Rep. Ron Paul has posted solid poll numbers in Iowa while he and his squadrons of volunteers fan out across the state in the run up to next month's caucus.
But Paul's success in Iowa might have much to do with a sophisticated system of voter identification that is headquartered in a nondescript office in New York City's Chinatown.
Paul has visited the Hawkeye State at least once a week since May, racking up at least 47 appearances so far.
The ground game hasn't gone unnoticed by Iowa's Republican Gov. Terry Branstad, who called Paul's operation the best of any of the Republican candidates in the state.
And both a Des Moines Register poll and an NBC News/Marist poll out this weekend show Paul polling in the top three in Iowa.
Paul's Phone from Home Program asks volunteers, no matter where they are in the country, to use their own phone to "survey" or ask potential supporters a series of questions on various topics and then ask who best represents their views.
It's illustrated in a video clip posted online, where two young women working out of the New York City office are shown appealing for others to join in their crusade to promote the Texas congressman, 76.
Once someone in Iowa is identified as a likely supporter, the name is then passed on to a field office, where another volunteer will again contact the potential supporter.
"It's an Iowan reaching out to another Iowan," said a campaign volunteer who asked for anonymity.
According to a recent Bloomberg News poll, more than two-thirds of those contacted by Bloomberg mentioned they had been contacted by a member of the Paul campaign.
"This is what every campaign should be doing," said Kristen Soltis, a veteran political pollster who has worked on many House races.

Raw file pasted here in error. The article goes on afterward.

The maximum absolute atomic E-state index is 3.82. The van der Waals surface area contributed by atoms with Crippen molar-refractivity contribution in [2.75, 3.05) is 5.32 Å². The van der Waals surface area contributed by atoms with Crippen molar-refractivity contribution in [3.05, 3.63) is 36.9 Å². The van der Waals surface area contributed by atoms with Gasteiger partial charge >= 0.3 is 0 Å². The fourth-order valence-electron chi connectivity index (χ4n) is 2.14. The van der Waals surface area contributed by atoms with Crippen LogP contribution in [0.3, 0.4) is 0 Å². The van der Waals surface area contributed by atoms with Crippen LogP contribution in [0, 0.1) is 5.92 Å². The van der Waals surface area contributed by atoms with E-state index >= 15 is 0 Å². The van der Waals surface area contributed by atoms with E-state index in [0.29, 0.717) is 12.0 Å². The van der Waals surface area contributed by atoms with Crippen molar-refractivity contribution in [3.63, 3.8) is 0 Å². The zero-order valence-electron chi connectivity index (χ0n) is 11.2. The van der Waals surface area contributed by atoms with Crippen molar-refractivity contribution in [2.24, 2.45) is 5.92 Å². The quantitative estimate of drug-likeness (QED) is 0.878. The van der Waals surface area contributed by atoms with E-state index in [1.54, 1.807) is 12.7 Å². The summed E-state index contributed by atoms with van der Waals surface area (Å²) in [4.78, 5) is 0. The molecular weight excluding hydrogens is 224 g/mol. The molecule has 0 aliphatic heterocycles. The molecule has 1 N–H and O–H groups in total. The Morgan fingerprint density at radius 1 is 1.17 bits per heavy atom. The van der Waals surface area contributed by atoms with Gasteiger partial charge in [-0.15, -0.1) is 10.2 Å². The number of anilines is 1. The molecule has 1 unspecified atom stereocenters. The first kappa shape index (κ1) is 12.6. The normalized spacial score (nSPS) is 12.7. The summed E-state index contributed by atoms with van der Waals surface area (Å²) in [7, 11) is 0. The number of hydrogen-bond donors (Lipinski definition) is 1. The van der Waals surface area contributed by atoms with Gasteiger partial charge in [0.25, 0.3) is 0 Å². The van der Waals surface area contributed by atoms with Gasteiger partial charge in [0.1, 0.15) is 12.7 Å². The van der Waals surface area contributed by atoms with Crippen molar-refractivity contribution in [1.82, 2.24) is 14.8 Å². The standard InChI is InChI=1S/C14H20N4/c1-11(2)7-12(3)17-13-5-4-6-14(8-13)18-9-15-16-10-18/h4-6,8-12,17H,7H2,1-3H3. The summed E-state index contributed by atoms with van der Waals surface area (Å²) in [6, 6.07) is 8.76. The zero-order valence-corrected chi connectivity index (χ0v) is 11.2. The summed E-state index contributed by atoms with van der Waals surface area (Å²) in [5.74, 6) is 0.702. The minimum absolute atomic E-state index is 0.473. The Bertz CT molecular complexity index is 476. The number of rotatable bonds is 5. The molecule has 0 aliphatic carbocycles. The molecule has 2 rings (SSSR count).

The Paul campaign wouldn't comment on the outreach effort after ABC News visited the New York headquarters; an unrecognizable, disheveled loft space in Chinatown with a DJ booth in the corner and wires hanging from the ceiling.
When asked to comment on what several sources recounted to ABC News, Paul Campaign Chairman Jesse Benton described ABC's reporting on the effort as "inaccurate," although he would not say how.
Indeed, the Paul campaign's outreach efforts have become more sophisticated since placing fifth in the Iowa caucus in 2008.
The campaign changed strategy in the summer, jettisoning large rallies attended by Paul faithful in favor of smaller gatherings that showcase Paul to new voters in more intimate settings, aides say.
The campaign has also been able to mobilize niche voters such as home schoolers and farmers who came out in force in straw polls this summer, and could make a difference in Iowa where relatively small numbers can tip the scales in the caucuses.
The Paul campaign in Iowa has "hard pledges from 20,000 voters," Time magazine reported Friday.
Paul has also made special appeals to social conservatives, a large segment of the voters in the state. At several campaign stops in the summer, Paul talked extensively about gun rights.
At the Ames Straw poll, Paul recalled some graphic stories from his time as an obstetrics-gynecology resident to explain his opposition to abortion rights.
In addition, ABC News has learned that the campaign is in midst of a $429,000 ad buy in Iowa and New Hampshire.
On Monday the campaign released another in a long line of mostly biographical ads that Paul has been airing in Iowa and New Hampshire since July. Other ads have highlighted his medical background and veteran status.
Paul's campaign chairman has reportedly said that he plans to continue running ads in the state through Jan. 3.
Paul plans an even more extensive get-out-the-vote effort in coming weeks. The campaign is sending 500 young supporters to Iowa and New Hampshire. The program is called Christmas Vacation with Ron Paul, and through it, youth activists will travel around the key early-voting states to drum up support and get out the vote for Paul.